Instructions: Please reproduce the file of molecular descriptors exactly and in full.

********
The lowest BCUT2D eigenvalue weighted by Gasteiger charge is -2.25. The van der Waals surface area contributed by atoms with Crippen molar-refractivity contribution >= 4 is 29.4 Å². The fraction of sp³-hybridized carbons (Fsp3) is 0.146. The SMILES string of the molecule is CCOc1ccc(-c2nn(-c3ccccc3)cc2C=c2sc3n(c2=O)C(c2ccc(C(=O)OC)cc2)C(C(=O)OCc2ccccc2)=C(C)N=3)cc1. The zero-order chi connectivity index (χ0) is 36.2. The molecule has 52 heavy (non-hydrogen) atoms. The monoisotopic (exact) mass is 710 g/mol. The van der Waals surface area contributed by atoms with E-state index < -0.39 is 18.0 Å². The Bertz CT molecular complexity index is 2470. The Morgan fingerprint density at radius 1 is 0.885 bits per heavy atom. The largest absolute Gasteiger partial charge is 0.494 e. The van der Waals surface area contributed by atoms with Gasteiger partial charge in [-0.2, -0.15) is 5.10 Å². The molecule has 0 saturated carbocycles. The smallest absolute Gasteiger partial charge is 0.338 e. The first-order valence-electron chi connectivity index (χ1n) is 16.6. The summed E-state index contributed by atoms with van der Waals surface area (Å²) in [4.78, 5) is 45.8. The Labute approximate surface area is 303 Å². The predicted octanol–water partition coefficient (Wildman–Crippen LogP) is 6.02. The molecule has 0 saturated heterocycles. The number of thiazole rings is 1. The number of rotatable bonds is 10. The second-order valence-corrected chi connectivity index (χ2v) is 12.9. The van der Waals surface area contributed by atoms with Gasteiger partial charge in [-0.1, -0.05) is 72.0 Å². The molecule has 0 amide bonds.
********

The lowest BCUT2D eigenvalue weighted by Gasteiger charge is -2.25. The van der Waals surface area contributed by atoms with Crippen molar-refractivity contribution >= 4 is 29.4 Å². The fraction of sp³-hybridized carbons (Fsp3) is 0.146. The SMILES string of the molecule is CCOc1ccc(-c2nn(-c3ccccc3)cc2C=c2sc3n(c2=O)C(c2ccc(C(=O)OC)cc2)C(C(=O)OCc2ccccc2)=C(C)N=3)cc1. The zero-order chi connectivity index (χ0) is 36.2. The molecule has 52 heavy (non-hydrogen) atoms. The monoisotopic (exact) mass is 710 g/mol. The van der Waals surface area contributed by atoms with E-state index < -0.39 is 18.0 Å². The Bertz CT molecular complexity index is 2470. The Morgan fingerprint density at radius 1 is 0.885 bits per heavy atom. The largest absolute Gasteiger partial charge is 0.494 e. The van der Waals surface area contributed by atoms with Gasteiger partial charge in [-0.2, -0.15) is 5.10 Å². The molecule has 0 saturated carbocycles. The smallest absolute Gasteiger partial charge is 0.338 e. The first-order valence-electron chi connectivity index (χ1n) is 16.6. The summed E-state index contributed by atoms with van der Waals surface area (Å²) in [4.78, 5) is 45.8. The Labute approximate surface area is 303 Å². The predicted octanol–water partition coefficient (Wildman–Crippen LogP) is 6.02. The molecule has 0 saturated heterocycles. The number of thiazole rings is 1. The number of rotatable bonds is 10. The second-order valence-corrected chi connectivity index (χ2v) is 12.9. The van der Waals surface area contributed by atoms with Gasteiger partial charge in [-0.1, -0.05) is 72.0 Å². The molecule has 0 amide bonds.